• Control over unique, hard-to-recreate data sources that get richer as more people use them

  • Trusting users as co-developers

  • Harnessing collective intelligence

  • Leveraging the long tail through customer self-service

  • Software above the level of a single device

  • Lightweight user interfaces, development models, and business models.

Basically, the architecture of the websites in Web1.0 didn't give much importance to the power of the masses. It's like they (internet based companies) were playing god expecting the public to bow down and follow like lemmings. Web2.0 in the other hand emphasizes the power of collaboration. Of course aside from collaboration there are also some characteristics of Web2.0 that make it more practical and profitable.

Web 2.0 also has an advantage. The splurges during the dot-com bubble (Web1.0) lay down the infrastructure for the current generation. Today broadband is mainstream, web shopping is rampant and wireless is just another item in people's pockets. Web1.0 was too early for its time and that was its downfall. Web2.0 on the other hand depends on the users hence letting them avail what they want, when they want it. Also the sponsored ads are a better way of ad revenue sharing rather than the ex-deals in the dot-com bubble.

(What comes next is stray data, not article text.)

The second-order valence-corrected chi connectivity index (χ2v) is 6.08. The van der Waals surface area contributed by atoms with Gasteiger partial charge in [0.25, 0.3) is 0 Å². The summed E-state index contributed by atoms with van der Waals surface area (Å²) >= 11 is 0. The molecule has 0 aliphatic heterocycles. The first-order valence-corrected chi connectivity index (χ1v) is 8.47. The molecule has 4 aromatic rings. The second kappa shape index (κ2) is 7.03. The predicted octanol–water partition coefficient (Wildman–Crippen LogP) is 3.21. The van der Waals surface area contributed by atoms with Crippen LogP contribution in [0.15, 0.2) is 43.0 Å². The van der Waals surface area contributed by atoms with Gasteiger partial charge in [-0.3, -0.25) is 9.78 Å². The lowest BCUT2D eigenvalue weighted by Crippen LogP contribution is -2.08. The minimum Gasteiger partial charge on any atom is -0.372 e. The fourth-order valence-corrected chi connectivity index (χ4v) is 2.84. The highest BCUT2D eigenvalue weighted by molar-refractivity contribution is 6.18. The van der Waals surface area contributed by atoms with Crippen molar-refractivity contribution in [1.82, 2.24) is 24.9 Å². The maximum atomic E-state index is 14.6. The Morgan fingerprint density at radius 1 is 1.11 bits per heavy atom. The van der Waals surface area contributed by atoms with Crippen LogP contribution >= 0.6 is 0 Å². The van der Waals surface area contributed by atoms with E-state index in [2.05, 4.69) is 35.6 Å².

So is Web2.0 a bubble or a boom? Though today's generation of startups and VC's already know the history and demise of Web1.0, there are still some scary patterns in Web2.0 similar to the dotcom bubble. There's the rise of the web logs (Blogs), search engines (S2E), and social sites (networks, shopping, bookmarking, etc.). Techcrunch.com has a deadpool** of startups and though the rate of this pool filling up is relatively slow, it's still filling up with failed Web2.0 companies. Albeit VC's are more cautious now, no one can really say when fast cash and accelerated growth make a company lose touch with reality, which is the simplest explanation for the dot-com bubble's most notorious flameouts.***

Thanks to the References: Wikipedia, *O'Reilly Media, **Techcrunch , ***Wired Magazine, CNET